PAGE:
Why Should We Forgive?

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{This article is the second in a four-part series about some things I’ve learned through my journey of forgiveness. Read the first article here

Last article we talked about recognizing unforgiveness. You may be asking yourself; what is the big deal about unforgiveness? Why is forgiving so important?

First, let’s look at a primary medical site, John Hopkins Medicine, at JohnHopkins.org and see what it has to say about unforgiveness. Keep in mind, this is from a medical standpoint. Not a religious view at all!

“There is an enormous physical burden to being hurt and disappointed,” says Karen Swartz, M.D., director of the Mood Disorders Adult Consultation Clinic at The Johns HopkinsHospital. Chronic anger puts you into a fight-or-flight mode, which results in numerous changes in heart rate, blood pressure and immune response. Those changes, then, increase the risk of 

 

depression, heart disease, and diabetes, among other conditions. Forgiveness, however, calms stress levels, leading to improved health. Studies have found that some people are just naturally more forgiving. Consequently, they tend to be more satisfied with their lives and to have less depression, anxiety, stress, anger, and hostility. People who hang on to grudges, however, are more likely to experience severe depression and post-traumatic stress disorder, as well as other health conditions. The good news: Studies have found that the act of forgiveness can reap huge rewards for your health, lowering the risk of heart attack; improving cholesterol levels and sleep; and reducing pain, blood pressure, and levels of anxiety, depression, and stress. And research points to an increase in the forgiveness-health connection as you age.” — John Hopkins Medicine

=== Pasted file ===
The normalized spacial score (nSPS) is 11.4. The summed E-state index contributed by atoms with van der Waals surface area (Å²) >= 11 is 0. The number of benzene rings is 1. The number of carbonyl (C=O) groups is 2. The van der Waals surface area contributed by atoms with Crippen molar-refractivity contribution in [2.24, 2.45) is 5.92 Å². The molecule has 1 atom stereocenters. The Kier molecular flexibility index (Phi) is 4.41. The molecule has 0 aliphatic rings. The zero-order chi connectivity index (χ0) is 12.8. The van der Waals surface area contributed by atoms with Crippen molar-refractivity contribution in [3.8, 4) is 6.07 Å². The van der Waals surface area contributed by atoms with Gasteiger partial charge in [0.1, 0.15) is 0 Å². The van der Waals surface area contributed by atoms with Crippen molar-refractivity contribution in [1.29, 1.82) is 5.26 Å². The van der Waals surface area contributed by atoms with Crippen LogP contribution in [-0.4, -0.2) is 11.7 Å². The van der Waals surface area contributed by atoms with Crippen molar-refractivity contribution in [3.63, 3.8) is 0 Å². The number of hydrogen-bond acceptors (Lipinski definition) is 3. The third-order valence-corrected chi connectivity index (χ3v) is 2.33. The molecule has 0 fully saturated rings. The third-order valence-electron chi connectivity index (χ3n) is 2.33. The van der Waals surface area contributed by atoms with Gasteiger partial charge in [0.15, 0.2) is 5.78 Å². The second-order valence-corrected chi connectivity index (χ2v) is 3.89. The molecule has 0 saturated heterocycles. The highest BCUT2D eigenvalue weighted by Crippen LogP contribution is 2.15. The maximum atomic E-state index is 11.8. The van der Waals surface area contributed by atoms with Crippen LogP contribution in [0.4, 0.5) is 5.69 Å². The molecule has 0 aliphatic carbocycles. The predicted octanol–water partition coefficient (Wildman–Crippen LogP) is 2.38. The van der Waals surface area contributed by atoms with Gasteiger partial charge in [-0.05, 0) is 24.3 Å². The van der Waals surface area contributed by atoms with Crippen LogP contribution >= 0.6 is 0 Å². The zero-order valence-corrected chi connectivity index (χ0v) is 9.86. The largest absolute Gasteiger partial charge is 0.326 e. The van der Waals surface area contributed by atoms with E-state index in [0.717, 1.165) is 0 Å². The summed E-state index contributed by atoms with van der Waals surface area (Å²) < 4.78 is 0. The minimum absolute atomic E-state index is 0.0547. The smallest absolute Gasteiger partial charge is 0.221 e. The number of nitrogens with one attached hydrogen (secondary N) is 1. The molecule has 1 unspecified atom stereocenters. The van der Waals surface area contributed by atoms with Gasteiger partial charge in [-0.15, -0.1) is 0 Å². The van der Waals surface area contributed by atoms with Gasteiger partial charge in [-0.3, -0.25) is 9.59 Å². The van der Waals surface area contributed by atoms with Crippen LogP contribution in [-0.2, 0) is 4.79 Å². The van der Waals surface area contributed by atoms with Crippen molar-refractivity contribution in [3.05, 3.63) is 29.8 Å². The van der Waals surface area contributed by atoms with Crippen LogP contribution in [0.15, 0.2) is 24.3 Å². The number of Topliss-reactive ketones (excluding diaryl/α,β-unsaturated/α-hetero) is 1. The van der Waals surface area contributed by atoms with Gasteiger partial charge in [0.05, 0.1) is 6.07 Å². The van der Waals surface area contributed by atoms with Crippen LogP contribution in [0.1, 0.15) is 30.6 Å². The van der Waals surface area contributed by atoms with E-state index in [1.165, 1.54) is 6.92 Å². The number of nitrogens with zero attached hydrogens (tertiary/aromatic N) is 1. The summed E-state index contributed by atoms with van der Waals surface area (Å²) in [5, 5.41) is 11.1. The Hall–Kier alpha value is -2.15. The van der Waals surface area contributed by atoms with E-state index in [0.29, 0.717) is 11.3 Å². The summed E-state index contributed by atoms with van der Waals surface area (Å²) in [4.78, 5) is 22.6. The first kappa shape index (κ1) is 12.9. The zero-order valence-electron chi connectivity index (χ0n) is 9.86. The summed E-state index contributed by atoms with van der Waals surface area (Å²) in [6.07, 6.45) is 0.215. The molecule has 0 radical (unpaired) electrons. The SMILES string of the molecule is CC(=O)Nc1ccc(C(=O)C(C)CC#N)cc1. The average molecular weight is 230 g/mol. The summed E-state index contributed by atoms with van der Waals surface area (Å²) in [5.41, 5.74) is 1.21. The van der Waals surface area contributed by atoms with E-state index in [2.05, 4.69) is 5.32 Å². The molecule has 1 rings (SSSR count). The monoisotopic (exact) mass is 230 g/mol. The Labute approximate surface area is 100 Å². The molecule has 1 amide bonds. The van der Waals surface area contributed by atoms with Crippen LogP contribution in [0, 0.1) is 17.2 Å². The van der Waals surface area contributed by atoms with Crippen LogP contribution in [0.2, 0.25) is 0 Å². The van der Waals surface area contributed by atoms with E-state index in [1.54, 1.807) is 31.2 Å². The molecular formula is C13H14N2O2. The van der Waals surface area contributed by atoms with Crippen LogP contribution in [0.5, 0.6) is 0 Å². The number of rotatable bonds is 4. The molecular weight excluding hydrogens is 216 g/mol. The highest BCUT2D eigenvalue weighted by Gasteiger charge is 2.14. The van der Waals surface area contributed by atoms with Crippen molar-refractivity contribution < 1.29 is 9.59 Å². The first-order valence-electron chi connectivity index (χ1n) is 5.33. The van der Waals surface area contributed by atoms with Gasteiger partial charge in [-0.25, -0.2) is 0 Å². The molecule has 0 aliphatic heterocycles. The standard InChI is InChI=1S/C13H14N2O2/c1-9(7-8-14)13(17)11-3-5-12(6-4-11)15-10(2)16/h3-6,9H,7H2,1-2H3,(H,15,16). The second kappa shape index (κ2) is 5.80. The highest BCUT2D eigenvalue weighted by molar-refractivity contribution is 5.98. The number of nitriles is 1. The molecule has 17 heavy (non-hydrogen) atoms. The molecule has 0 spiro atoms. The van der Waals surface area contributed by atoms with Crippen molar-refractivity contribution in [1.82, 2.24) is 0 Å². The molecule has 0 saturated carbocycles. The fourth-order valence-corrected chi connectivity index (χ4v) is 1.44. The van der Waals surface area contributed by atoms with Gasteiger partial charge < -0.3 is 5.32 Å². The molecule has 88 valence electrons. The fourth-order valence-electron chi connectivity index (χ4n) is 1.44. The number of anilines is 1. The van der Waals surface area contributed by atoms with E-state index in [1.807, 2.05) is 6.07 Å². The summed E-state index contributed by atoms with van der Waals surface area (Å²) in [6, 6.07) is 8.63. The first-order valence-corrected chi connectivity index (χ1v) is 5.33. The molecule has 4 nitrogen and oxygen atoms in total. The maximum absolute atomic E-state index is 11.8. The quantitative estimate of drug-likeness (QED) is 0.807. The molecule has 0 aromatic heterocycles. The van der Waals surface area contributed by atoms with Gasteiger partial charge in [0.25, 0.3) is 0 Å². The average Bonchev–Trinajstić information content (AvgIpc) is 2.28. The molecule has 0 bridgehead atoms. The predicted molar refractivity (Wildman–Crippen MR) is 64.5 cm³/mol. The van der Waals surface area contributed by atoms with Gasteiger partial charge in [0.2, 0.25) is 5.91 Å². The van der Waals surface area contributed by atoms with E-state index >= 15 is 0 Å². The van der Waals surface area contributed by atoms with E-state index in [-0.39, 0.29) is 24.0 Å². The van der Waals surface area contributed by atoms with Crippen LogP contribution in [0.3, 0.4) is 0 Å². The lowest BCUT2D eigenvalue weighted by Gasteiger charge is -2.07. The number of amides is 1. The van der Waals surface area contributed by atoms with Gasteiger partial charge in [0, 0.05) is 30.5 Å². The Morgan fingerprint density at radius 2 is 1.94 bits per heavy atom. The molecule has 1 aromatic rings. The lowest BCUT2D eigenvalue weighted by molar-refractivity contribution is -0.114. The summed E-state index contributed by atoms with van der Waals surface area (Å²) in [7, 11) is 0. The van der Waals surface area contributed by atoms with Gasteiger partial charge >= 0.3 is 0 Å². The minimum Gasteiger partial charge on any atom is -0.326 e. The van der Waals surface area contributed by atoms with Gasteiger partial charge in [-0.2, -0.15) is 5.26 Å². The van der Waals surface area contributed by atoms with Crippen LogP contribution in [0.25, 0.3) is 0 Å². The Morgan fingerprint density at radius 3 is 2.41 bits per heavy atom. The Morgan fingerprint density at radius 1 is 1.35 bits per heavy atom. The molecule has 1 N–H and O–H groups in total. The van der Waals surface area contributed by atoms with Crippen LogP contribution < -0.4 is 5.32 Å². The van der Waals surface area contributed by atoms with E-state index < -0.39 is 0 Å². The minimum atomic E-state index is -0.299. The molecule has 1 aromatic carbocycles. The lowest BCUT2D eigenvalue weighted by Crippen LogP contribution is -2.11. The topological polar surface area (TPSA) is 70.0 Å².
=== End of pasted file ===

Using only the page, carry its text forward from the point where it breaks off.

From a medical view there are huge benefits to forgiving! What about the Bible? What does the Bible say about forgiveness? Is it wrong to not forgive?

  • An easy answer is found in Colossians 3. We read that we should forgive. Forbearing one another, and forgiving one another, if any man have a quarrel against any: even as Christ forgave you, so also do ye. Colossians 3:13
  • Yet the Bible goes deeper than just instructing us to forgive. It also tells us why. While Jesus was teaching His disciples to pray, He said, “For if ye forgive men their trespasses, your heavenly Father will also forgive you: But if ye forgive not men their trespass-es, neither will your Father forgive your trespasses.” (Matthew 6:14)
  • In the Sermon on the Mount, Jesus taught, “Therefore all things whatsoever ye would that men should do to you, do ye even so to them: for this is the law and the prophets.” (Matthew 7:12) It’s recorded again in Luke 6:31. In other words, if you want to be forgiven, you need to forgive.
  • Another place Jesus said, “Judge not, that ye be not judged. For with what judgment ye judge, ye shall be judged: and with what meas-ure ye mete, it shall be measured to you again. And why beholdest thou the mote that is in thy brother’s eye, but considerest not the beam that is in thine own eye? Or how wilt thou say to thy brother, Let me pull out the mote out of thine eye; and, behold, a beam is in thine own eye? Thou hypocrite, first cast out the beam out of thine own eye; and then shalt thou see clearly to cast out the mote out of thy brother’s eye.” Matthew 7:1-5 (again in Luke 6:37 & 38)

So, if you have no debt, then you are free to point fingers. If you have debt you want forgiven – then you better forgive debts owed to you. If we don’t forgive, it is as though we are denying we have any debt to owe. And if we deny we have debt, then we also deny we have been redeemed. Redemption through Jesus is the ONLY thing we can stand on. Let’s not deny that redemption. Rather, let’s claim that we had a debt that was paid.

  • In Mark 11:25 & 26, Jesus was talking to His disciples. He said, “And when ye stand praying, forgive, if ye have ought against any: that your Father also which is in heaven may forgive you your trespasses. But if ye do not forgive, neither will your Father which is in heaven forgive your trespasses.”